Church of San Anton Bilbao

Church of San Anton Bilbao – Iglesia de San Anton

Iglesia de San Anton Bilbao is closely connected to the bridge that bears the same name, whose shape over the waters of Bilbao is one of the most recognisable images of the city. This bridge was the first to connect the two banks and along with the church it is one of the stop-off points along The Way of St. James.

Church of San Anton Bilbao is Gothic in style, and although it is not the oldest in the city it is one of the most popular, so much so that it features in Bilbaos coat of arms.

In 1984 it was declared a Building of Cultural Interest and under its foundations are still hidden some remnants of the city wall that Alfonso XI ordered to be built in 1334.

Coming to Bilbao and having the best stay:

Guides and tours in Bilbao

Blessing of the animals

Every 17th January many animals, accompanied by their owners, make the pilgrimage to San Antón Church to be blessed.

Constructed on the banks of the river and very close to Ribera Market, it occupies the site of an ancient fortress that defended the port of Bilbao from external threats and possible flooding.

The church was consecrated in 1433 but was subsequently considered too small and extended. In 1548 a Renaissance façade was constructed with Corinthian columns and sculptures full of iconographic messages. At a later date a balcony facing the square was added.

The current bell tower was built in the 17th century. This Baroque piece of great beauty is topped by a weathercock carved by Geronimo de Argos. See more Catholic shrines and Basilicas in Spain.

See more European Catholic Shrines and pilgrimages

See top 15 Catholic shrines around the world

Choose from a variety of T-shirts - See more...

Inside the Church of San Anton Bilbao, visitors will find three stepped naves, divided into five sections and covered with a ribbed vault. Under the windows that let light flood into the church is an open gallery. Interestingly, the church has no apse and its southern section is chamfered to make way for the waters of the estuary.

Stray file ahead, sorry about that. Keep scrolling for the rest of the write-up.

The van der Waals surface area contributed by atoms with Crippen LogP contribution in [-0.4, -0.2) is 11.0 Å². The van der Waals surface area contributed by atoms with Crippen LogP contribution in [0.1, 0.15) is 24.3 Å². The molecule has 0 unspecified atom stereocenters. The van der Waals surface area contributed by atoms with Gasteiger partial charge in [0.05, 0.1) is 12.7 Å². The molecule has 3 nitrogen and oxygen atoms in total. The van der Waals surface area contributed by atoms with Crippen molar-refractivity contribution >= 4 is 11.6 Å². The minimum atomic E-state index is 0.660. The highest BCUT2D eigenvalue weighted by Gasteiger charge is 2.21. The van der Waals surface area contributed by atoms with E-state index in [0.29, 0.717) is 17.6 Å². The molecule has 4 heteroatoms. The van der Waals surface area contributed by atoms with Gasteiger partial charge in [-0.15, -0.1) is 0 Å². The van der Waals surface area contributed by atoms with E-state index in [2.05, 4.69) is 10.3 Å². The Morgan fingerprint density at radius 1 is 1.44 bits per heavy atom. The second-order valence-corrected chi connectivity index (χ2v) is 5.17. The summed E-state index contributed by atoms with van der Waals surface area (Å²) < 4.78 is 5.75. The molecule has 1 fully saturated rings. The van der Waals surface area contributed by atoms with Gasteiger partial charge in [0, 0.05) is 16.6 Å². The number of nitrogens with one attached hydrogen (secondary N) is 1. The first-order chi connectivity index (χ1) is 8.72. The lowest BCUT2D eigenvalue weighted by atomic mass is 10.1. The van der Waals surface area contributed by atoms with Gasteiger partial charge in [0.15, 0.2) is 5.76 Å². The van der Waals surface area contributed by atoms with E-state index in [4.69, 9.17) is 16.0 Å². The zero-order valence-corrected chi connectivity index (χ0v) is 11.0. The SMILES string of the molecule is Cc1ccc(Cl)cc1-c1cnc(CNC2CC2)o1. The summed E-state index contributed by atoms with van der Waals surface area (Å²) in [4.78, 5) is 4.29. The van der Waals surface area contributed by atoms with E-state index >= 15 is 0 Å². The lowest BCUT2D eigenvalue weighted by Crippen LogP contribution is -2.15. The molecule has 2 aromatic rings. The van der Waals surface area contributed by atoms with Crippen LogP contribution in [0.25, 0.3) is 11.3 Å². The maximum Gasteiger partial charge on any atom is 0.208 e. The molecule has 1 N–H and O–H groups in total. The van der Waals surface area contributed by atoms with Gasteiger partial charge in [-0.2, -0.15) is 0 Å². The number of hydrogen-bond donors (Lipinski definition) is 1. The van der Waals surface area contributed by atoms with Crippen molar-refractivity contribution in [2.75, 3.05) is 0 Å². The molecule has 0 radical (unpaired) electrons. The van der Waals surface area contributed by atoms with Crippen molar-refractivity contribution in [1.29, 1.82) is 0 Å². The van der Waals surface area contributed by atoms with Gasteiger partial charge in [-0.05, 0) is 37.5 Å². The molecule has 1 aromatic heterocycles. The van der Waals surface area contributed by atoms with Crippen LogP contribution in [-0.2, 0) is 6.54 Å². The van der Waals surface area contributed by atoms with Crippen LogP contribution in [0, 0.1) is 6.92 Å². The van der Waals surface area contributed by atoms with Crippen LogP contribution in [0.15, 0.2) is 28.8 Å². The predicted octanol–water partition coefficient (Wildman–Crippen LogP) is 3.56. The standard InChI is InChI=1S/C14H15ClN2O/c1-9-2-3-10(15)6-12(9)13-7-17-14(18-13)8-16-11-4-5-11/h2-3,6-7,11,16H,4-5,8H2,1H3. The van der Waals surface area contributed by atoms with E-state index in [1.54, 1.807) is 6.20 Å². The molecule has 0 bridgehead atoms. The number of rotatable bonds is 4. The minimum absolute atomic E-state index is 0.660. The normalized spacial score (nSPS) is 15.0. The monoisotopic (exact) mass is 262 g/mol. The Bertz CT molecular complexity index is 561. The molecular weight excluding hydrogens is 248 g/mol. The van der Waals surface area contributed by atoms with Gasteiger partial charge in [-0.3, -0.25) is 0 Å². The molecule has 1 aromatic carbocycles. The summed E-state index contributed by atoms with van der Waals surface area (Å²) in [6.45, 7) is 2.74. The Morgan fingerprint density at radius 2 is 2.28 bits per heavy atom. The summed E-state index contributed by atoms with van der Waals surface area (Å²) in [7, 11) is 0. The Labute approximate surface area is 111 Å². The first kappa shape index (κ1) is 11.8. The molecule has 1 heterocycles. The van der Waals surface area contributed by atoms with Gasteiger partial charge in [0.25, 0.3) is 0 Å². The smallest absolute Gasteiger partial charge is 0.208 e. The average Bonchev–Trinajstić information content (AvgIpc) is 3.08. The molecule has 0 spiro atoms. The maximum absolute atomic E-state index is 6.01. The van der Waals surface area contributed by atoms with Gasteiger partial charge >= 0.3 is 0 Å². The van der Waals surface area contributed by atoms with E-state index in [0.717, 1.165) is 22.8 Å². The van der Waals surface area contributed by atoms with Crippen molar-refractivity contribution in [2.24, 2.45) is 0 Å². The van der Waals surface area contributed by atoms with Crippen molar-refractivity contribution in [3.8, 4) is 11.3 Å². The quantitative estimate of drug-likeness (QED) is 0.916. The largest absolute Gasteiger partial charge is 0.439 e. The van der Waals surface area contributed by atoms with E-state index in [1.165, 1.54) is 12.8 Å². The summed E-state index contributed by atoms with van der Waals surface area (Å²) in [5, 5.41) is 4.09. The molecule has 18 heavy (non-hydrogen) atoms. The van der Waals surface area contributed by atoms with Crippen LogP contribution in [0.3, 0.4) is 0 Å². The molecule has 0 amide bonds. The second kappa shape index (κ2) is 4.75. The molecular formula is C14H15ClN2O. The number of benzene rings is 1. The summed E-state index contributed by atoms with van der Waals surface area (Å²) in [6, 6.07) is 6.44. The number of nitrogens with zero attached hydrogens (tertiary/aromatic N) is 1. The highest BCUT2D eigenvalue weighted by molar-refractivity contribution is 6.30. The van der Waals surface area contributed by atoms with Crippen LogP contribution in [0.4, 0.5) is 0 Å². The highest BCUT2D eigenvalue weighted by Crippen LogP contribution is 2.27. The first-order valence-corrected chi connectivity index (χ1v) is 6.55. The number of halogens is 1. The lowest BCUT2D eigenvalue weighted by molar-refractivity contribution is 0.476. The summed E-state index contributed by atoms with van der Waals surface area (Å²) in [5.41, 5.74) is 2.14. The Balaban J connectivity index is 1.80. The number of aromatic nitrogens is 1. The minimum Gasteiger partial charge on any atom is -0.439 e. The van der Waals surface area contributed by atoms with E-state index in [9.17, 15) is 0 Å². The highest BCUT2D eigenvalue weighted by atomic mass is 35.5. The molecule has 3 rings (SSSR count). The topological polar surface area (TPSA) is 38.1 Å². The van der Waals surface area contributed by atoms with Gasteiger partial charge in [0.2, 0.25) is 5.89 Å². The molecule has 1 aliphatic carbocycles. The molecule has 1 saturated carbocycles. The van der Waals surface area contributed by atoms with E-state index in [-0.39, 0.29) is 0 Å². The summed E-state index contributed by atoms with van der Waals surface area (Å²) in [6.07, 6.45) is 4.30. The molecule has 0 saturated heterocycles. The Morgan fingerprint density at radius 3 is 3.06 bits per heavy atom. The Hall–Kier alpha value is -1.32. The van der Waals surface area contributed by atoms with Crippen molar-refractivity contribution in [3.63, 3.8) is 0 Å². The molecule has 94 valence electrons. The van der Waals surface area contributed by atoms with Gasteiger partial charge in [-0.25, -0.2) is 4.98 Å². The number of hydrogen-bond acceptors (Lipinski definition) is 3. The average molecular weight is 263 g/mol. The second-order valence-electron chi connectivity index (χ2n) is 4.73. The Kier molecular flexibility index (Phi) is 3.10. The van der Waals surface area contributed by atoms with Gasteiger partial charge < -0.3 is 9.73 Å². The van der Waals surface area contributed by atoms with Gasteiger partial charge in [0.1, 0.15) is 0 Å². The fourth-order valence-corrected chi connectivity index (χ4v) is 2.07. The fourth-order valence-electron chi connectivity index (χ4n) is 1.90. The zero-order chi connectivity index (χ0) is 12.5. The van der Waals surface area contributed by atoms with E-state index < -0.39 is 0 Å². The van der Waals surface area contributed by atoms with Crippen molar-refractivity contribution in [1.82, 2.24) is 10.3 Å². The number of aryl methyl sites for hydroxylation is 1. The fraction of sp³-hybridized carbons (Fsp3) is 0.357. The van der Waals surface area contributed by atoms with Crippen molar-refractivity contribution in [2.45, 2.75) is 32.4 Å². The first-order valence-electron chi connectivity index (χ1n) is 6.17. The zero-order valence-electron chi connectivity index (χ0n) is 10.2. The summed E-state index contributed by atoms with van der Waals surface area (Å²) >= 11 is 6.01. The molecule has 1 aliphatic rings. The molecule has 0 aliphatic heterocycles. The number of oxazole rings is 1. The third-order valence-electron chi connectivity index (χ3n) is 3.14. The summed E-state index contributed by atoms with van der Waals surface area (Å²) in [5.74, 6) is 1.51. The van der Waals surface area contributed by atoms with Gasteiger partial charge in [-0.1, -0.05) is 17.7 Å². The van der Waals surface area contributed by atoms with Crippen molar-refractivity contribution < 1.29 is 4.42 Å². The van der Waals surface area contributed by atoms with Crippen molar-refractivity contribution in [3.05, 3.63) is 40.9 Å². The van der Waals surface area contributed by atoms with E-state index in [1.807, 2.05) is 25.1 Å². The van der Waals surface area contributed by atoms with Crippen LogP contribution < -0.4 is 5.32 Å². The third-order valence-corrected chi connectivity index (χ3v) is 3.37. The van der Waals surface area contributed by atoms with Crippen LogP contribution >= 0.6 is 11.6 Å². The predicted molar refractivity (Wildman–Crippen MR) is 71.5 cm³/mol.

The church has three chapels in the Gothic-Renaissance style and two of these are interconnected. Despite losing some of its treasures due to various misfortunes, it still retains some pieces of great interest, such as a Gothic San Antonio, the Plateresque La Piedad altarpiece by Guiot de Beaugrant and a San Antonio de Padua in Rococo style, possibly by Juan Pascual de Mena.

The main altarpiece was the work of the painter Iñaki García Ergüin and the main figure is a crucified Christ in the Hispano-Flemish style. There are also two statues of the apostles St. Peter and St. Paul and two reliefs that were part of an old altarpiece.

The choir, built in the 16th century, houses a Cavaille-Coll organ from 1901. The sculptor Antonio de Alloitiz created the two figures resting under this choir, San Damián and San Cosme, carved in 1664. Visitors can enjoy this beautiful symbol of Bilbao from Monday to Friday, 18:30 to 20:30.

This wonderful temple and its faithful companion, San Antón Bridge, older than the city itself, stand proudly beside the estuary, stamping their serene reflection on its waters.

View hotel deals in Bilbao

Let us remain close in the same prayer! May the Lord bless you abundantly!

History of San Anton Church

Built at the end of the 15th century, the San Anton Church is not Bilbao’s oldest, but it is one of the most typical. Standing on the river bank, close to the La Ribera Market and the former city hall, its history is closely tied to the city’s, to the point that the church is depicted, along with the bridge of the same name, on the city’s coat-of-arms.

Nearly three hundred year before the first church was built on this site, a warehouse stood there, built on a rock next to the ford that the caravans loaded with wool from Castile used to cross the river, along with a small port. When Don Diego López de Haro granted the Municipal Charter to the city in 1300, the old trading exchange was brought into the urban precincts, surrounded by a strong city wall for defence and as flood protections.

The foundations of that city wall have been excavated and you can see them near to the altar, along with the remains of the first church’s chancel. Remains have also been recovered from the old cemetery that was inside the church until the 19th century.

The current church was built in the Gothic style between 1546 and 1548, even though its beautiful frontage is in the Renaissance style and the bell tower is Baroque. The inside is home to interesting works by Luis Paret, Manuel Losada or Guiot de Beaugrant, the author of the wonderful Plateresque altarpiece.

Let us remain close in the same prayer! May the Lord bless you abundantly!

Posted in Europe and Spain